For over thirty years, Dr. Mads Gilbert has worked in conflict zones including volunteering in hospitals under siege in West Beirut, Lebanon during the 80s and Gaza for the last two decades. His perspective as a doctor and activist in such a conflicted time and area makes him the ideal person for our upcoming speaking…
For over thirty years, Dr. Mads Gilbert has worked in conflict zones including volunteering in hospitals under siege in West Beirut, Lebanon during the 80s and Gaza for the last two decades. His perspective as a doctor and activist in such a conflicted time and area makes him the ideal person for our upcoming speaking events in Anaheim, California and Plano, Texas. Dr. Mads sat down with us to speak about his experiences abroad as well as his upcoming talks with Kinder.
The 1982 bombing and siege of Lebanon. The brutality and oppression coupled with the total lack of mercy. Occupation is a type of oppressionand everything I witnessed in Lebanon, in Beirut in 1982 is taking place in Gaza.
I have been working ever since for NGOs as solidarity medicine. I am a voice for the voiceless.
Desmond Tutu said to be silent is to be neutral. I stand with the Palestinian people although I am neutral. I would treat an occupying general the same as a Palestinian woman. I choose to side with the occupied, not the occupier. My choice is an easy one.
How can the average person make a positive impact on the people of Gaza?
The most violent force in society today is ignorance. The most important contribution a person can make is to get the facts and be informed. Travel to Palestine. Truth is the best means of discovery. Being organized, part of a group, through your church, students groups. Be an activist. Don’t give up. Every voice counts. Read reliable resources, talk to Palestinians. Become a true power of change.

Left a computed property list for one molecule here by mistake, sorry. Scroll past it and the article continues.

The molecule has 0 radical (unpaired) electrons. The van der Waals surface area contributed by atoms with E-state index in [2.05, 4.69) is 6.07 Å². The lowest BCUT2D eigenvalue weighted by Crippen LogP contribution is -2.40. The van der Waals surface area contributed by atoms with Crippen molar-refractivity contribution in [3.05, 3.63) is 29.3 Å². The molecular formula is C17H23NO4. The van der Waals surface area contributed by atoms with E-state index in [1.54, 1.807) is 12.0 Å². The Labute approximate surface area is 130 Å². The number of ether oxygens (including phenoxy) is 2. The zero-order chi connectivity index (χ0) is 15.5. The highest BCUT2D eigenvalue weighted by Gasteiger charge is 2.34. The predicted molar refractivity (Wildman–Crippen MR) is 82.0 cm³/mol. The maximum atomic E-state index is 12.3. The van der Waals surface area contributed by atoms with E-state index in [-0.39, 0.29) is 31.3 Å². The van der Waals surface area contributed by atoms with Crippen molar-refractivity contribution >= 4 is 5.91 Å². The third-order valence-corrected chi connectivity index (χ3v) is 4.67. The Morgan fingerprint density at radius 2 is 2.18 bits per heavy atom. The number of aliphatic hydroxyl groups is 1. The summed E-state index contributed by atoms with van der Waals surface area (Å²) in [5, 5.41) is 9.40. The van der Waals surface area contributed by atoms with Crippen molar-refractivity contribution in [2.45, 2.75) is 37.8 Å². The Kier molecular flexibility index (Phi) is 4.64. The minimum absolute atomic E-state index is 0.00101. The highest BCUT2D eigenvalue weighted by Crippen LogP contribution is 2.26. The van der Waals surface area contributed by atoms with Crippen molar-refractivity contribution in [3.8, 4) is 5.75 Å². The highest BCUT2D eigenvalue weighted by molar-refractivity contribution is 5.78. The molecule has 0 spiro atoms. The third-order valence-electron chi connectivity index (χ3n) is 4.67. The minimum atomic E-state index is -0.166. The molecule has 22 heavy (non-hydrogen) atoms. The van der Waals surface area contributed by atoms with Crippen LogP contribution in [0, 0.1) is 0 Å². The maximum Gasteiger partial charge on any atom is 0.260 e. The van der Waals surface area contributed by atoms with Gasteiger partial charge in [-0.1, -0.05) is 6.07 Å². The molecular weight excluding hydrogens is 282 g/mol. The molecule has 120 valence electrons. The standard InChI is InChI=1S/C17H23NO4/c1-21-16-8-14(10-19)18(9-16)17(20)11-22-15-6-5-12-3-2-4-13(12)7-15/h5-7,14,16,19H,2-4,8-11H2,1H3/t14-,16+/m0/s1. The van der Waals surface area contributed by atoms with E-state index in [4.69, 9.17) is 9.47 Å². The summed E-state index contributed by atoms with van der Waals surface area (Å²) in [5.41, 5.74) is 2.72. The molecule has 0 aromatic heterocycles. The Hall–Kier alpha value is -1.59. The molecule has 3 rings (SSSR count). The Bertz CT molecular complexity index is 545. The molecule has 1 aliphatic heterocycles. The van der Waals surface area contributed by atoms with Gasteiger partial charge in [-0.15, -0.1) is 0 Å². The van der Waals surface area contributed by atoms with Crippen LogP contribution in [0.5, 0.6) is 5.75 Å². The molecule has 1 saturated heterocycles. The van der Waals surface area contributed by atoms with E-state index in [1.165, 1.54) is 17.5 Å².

Ghandi said, ““When I despair, I remember that all through history the way of truth and love have always won. There have been tyrants and murderers, and for a time, they can seem invincible, but in the end, they always fall. Think of it–always.”
What do you do to stay motivated in the face of such harrowing work?
Travel as often as I can to Palestine. Witnessing their ‘sumud’ and what it means to be a true human being. They carry their own dignity on their shoulders.
What experience or moment has impacted you most about your work in Gaza?
There are numerous stories. Every meeting with a patient, a medical worker, a paramedic, a medical student. Deeply touching moments of honesty and amazing what they are sacrificing in their lives.
What are you hoping that people gain or learn from your upcoming talks with Kinder USA?
I hope they will gain more about the realities on the ground in Gaza. An understanding of the Palestinian reality of the siege and occupation. I hope they will understand the need for active solidarity. We carry the keys for making a change in their lives, their justice. Solidarity.
During these times what words of encouragement do you have for the people of Gaza or anyone else who may feel oppressed?
We stand behind you in difficult times. We respect your activism and put a lot of trust in the US people and know change will come. We put trust towards our march to solidarity. Political activism achieves our goals to see Palestinian people liberated.